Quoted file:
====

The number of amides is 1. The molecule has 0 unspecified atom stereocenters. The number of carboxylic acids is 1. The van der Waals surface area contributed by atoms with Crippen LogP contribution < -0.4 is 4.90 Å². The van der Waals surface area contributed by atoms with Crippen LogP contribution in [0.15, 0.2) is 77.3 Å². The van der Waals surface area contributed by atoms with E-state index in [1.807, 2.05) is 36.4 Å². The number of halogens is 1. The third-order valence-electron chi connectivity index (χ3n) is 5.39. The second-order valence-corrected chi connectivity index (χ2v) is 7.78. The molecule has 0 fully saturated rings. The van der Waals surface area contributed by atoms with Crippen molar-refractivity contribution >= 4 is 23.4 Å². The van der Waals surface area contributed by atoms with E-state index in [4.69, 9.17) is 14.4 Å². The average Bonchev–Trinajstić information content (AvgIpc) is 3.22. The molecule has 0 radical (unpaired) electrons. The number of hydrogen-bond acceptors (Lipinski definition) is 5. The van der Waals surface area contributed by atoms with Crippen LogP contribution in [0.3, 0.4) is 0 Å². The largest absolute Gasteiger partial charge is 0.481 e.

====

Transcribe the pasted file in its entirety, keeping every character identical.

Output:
The number of amides is 1. The molecule has 0 unspecified atom stereocenters. The number of carboxylic acids is 1. The van der Waals surface area contributed by atoms with Crippen LogP contribution < -0.4 is 4.90 Å². The van der Waals surface area contributed by atoms with Crippen LogP contribution in [0.15, 0.2) is 77.3 Å². The van der Waals surface area contributed by atoms with E-state index in [1.807, 2.05) is 36.4 Å². The number of halogens is 1. The third-order valence-electron chi connectivity index (χ3n) is 5.39. The second-order valence-corrected chi connectivity index (χ2v) is 7.78. The molecule has 0 fully saturated rings. The van der Waals surface area contributed by atoms with Crippen molar-refractivity contribution >= 4 is 23.4 Å². The van der Waals surface area contributed by atoms with E-state index in [4.69, 9.17) is 14.4 Å². The average Bonchev–Trinajstić information content (AvgIpc) is 3.22. The molecule has 0 radical (unpaired) electrons. The number of hydrogen-bond acceptors (Lipinski definition) is 5. The van der Waals surface area contributed by atoms with Crippen LogP contribution in [0.3, 0.4) is 0 Å². The largest absolute Gasteiger partial charge is 0.481 e.